Methods for saving energy ranged from simple to eclectic at the Charlotte County Economic Development Office’s third Annual Energy Options Conference Wednesday.
Participants shared unique ways of harnessing energy while learning about a program for fostering new ideas for saving energy.
Charlotte County has raised the thermostats in its buildings and installed sensors to turn off lights when people leave offices. This has resulted in significant savings.
But how about harnessing ocean energy to power offices and buildings? Dr. Stephen Wood with the Florida Institute of Technology is working on ways to do just that.
“Why is it that everyone is focusing on wind power and solar power when right here off the coast we have a tremendous amount of power,” he said. “When you think of the density of water versus the density of air you can have a much, much smaller propeller in the water to get the equivalent of a gigantic propeller in the air.”
Wood and his students have developed two prototypes they’re testing right now.
If ocean waves are abundant, so is sunshine in Florida. Regenesis Power has installed solar arrays around the state including at Florida Gulf Coast University and the Florida governor’s mansion.
But, Regenesis Vice President Dell Jones is touting a solar plan he says can create lots of jobs, reduce the average family’s electric bill by 20 percent and lead to a greener Florida. Jones said this can be done by paying the company $34.95 a month to install and maintain a solar water heater.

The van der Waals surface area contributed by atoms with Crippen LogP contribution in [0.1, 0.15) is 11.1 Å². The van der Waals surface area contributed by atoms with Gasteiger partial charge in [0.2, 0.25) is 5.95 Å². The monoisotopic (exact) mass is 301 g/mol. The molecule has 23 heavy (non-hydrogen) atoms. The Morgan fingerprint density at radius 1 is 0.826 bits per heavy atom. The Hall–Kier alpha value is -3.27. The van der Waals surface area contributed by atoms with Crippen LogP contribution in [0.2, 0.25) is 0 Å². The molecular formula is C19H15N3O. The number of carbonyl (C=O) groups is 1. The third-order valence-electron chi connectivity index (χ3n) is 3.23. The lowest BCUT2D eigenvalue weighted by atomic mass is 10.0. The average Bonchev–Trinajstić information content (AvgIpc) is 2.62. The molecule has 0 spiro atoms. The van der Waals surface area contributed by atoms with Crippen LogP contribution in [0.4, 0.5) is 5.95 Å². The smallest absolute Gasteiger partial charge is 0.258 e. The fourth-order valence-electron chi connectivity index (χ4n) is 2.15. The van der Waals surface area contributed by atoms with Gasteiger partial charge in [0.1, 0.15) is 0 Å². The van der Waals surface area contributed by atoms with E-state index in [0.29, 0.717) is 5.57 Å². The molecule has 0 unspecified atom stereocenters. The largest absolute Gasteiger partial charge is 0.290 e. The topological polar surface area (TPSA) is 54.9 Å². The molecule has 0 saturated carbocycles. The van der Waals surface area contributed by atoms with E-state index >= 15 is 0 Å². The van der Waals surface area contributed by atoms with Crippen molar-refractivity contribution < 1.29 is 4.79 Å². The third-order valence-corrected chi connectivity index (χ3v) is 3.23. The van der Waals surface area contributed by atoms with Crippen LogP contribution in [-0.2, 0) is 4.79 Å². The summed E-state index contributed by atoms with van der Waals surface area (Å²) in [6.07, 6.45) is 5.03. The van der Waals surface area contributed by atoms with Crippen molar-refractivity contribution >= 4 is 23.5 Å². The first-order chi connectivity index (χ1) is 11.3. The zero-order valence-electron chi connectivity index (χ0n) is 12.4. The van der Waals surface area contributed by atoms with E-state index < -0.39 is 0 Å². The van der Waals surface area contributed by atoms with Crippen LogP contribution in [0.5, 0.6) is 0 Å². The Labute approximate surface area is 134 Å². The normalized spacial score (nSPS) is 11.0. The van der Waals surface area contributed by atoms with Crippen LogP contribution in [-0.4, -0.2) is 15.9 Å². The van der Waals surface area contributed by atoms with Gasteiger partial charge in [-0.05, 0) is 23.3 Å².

“If you give it to the electric utility – typically half of everyone’s electric bill is fuel. And what do you with fuel? You burn it. So literally we take what otherwise would have been given to the electric utility who will spend it on fuel and literally burn it, we keep that money in the local businesses and the local economy,” he said.
A strategy still in the development stage for increasing fuel efficiency in vehicles was also on the agenda. Darryl Keyes is the CEO of UK-based DieselMist Corporation. Its idea is to run vehicles off a mix of diesel and propane. Keyes said this kind of innovation is the path to the future.
“I think all new technologies gives sort of various opportunities. There are obstacles to overcome. And, I think if we think like we always did then we never progress. So, I think the key is to embrace these new technologies these new ideas, new patterns and harness them for mass market production,” he said.
And, Charlotte County is looking for more new ideas. It’s doing that through its Innovation2IndustryFlorida program. Inventors and others are invited to submit proposals for new, green technology to the county’s Economic Development Office between now and the end of the year.
Three winners will be announced in March. They will receive a cash prize plus free rent and maintenance on office space in Charlotte County for two years. The county’s Sharon Fumei said everybody wins.
“We’re in economic development. We want to bring business to this county. We want jobs for the people here. We want growth for the people here. This is our way of helping foster those new entrepreneurs out there,” she said.
Details about the Innovation2Industry contest are available at www.i2ifl.com.
Wednesday, 05 October 2011 14:08
Charlotte County Hosts Energy Options ConferenceWritten by Valerie Alker